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Not one for Dragonflies

 
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Ken Ramos



Joined: 27 Jul 2006
Posts: 7048
Location: lat=35.4005&lon=-81.9841

PostPosted: Sun Apr 20, 2008 6:09 pm    Post subject: Not one for Dragonflies Reply with quote

For me to photograph a dragonfly is quite rare. Mainly because I just don't encounter many of them, maybe two or three a year where I live. So an ID would be greatly appreciated, since I searched through Bugguide but must have missed it, if indeed it were in there. Though it more than likely is. Think


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MacroLuv



Joined: 28 Aug 2006
Posts: 1964
Location: Croatia

PostPosted: Mon Apr 21, 2008 8:17 am    Post subject: Reply with quote

Nice capture Ken. Very Happy
It looks like a Cordulegaster boltonii in my opinion but not take it for sure.
Better counsult Erland. Wink
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Erland R.N.



Joined: 07 Aug 2006
Posts: 335
Location: Kolding, Denmark

PostPosted: Mon Apr 21, 2008 8:38 am    Post subject: Reply with quote

Ken, I love the challenge of doing ID on dragonflies.

A great photo you got there.

It is surely a dragonfly from the Cordulegastridae family. They are the only species where the eyes just touch each otther in a "single point".
The females from the family got a long oviposior at the end of the abdomen (not in this photo), but I think this must be a male. The ovipositor gives the genus Cordulegaster its common name Spiketails.

You are blessed with quite some Spiketails in eastern USA (7), and only one in the west. This is due to the arrid conditions in most of the west, and this family's habitate: streams and other kind of running waters. Often narrow and fast flowing.

ID is difficult for me, as I do not know this genus very well, but I think it must be Cordulegaster maculata, Twin-Spotted Spiketail, which range from northern Florida to Canada. Northern populations should have green eyes like shown here, and not blue as the southern ones.

I think the spots on the abdomen, makes my ID correct, although a picture of the complete insect might help. The species is a "spring-species", unlike most Spiketails.

I'll be back if I realise my ID is wrong Very Happy

Erland


Last edited by Erland R.N. on Mon Apr 21, 2008 9:06 am; edited 1 time in total
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Erland R.N.



Joined: 07 Aug 2006
Posts: 335
Location: Kolding, Denmark

PostPosted: Mon Apr 21, 2008 8:49 am    Post subject: Reply with quote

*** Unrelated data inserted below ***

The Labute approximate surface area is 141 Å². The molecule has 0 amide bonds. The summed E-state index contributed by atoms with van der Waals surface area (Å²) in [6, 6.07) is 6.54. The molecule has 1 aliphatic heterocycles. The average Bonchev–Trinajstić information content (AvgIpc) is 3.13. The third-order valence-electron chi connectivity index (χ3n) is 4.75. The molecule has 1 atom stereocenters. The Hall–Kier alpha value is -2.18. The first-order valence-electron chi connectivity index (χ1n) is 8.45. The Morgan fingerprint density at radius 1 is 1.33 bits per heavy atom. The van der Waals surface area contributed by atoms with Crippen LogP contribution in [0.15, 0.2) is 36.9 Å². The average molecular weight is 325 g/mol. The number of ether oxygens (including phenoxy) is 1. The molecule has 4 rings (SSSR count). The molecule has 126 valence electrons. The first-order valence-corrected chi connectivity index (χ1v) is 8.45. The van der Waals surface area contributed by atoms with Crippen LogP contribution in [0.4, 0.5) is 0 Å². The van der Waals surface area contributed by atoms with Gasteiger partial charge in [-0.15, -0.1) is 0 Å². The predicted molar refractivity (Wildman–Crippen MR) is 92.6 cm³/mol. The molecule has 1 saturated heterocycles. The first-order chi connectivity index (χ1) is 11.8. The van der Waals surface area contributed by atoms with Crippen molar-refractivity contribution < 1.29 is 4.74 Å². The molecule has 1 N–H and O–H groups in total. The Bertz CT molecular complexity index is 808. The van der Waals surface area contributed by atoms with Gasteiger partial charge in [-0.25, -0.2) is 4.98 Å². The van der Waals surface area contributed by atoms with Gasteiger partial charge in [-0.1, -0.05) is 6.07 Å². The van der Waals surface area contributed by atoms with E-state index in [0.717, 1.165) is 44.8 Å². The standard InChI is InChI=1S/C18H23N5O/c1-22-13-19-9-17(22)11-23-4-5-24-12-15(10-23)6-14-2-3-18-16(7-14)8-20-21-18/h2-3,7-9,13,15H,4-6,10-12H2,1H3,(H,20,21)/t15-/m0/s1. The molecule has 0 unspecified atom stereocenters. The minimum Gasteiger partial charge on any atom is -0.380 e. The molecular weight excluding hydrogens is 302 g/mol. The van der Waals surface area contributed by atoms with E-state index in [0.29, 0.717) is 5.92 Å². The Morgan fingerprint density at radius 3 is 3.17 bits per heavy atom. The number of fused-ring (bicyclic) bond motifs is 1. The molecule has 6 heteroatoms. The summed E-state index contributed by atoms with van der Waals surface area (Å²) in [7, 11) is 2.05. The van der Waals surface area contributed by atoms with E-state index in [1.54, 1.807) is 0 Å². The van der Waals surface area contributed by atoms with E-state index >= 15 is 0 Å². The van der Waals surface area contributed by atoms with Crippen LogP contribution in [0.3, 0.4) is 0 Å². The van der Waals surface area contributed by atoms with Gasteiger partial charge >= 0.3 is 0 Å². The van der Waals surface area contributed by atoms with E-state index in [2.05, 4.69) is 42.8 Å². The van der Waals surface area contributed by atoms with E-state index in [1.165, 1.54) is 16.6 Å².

MacroLuv wrote:
Nice capture Ken. Very Happy
It looks like a Cordulegaster boltonii in my opinion but not take it for sure.
Better counsult Erland. Wink


You are close Very Happy

In Europe we got two groups of Cordulegaster species, The C. boltonii group and the C. bidentata group.
Many of the species are quite local, which is why they have evolved into several closely related species with origin in the mentioned "group-species".

My newly revised homepage on dragonflies, feature a picture of C. boltonii on the welcome page.
http://home1.stofanet.dk/erland_refling/danish_dragonflies.htm
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Ken Ramos



Joined: 27 Jul 2006
Posts: 7048
Location: lat=35.4005&lon=-81.9841

PostPosted: Mon Apr 21, 2008 10:48 am    Post subject: Reply with quote



Here is a full body shot for reference. I am holding out for a positive ID before I save it to disc. In the meantime I will take what you guys have given me and run with it to see what I can find. Thanks guys! Very Happy

Took a quick look on Bugguide using your suggestions. Looks to be a Twin-Spotted Spiketail. Very Happy
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Erland R.N.



Joined: 07 Aug 2006
Posts: 335
Location: Kolding, Denmark

PostPosted: Mon Apr 21, 2008 5:05 pm    Post subject: Reply with quote

It's a male.

I've had a second look, and am pretty sure about the species.
The flight season for all but two species should not start before june or late june.
Similar species would not have two seperated spots on the first abdominal segments, but rather a connected yellow line across at least segment 2 (closest to the wings). Most other species have very different spots on the abdomen, mainly much more large yellow areas.
The males are described as having a brown forehead (in front of the eyes) and a yellow face.

Erland
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Ken Ramos



Joined: 27 Jul 2006
Posts: 7048
Location: lat=35.4005&lon=-81.9841

PostPosted: Mon Apr 21, 2008 5:24 pm    Post subject: Reply with quote

From what I can gather, they like small, clear, cold, slow running streams, which is what I have about 100ys. or a little less, in behind where I live. I will have to keep an eye out for more of them, there maybe other species around too. Like I mentioned, I don't get to see to many but now I have an idea as where to look for them. Thanks Erland! Very Happy
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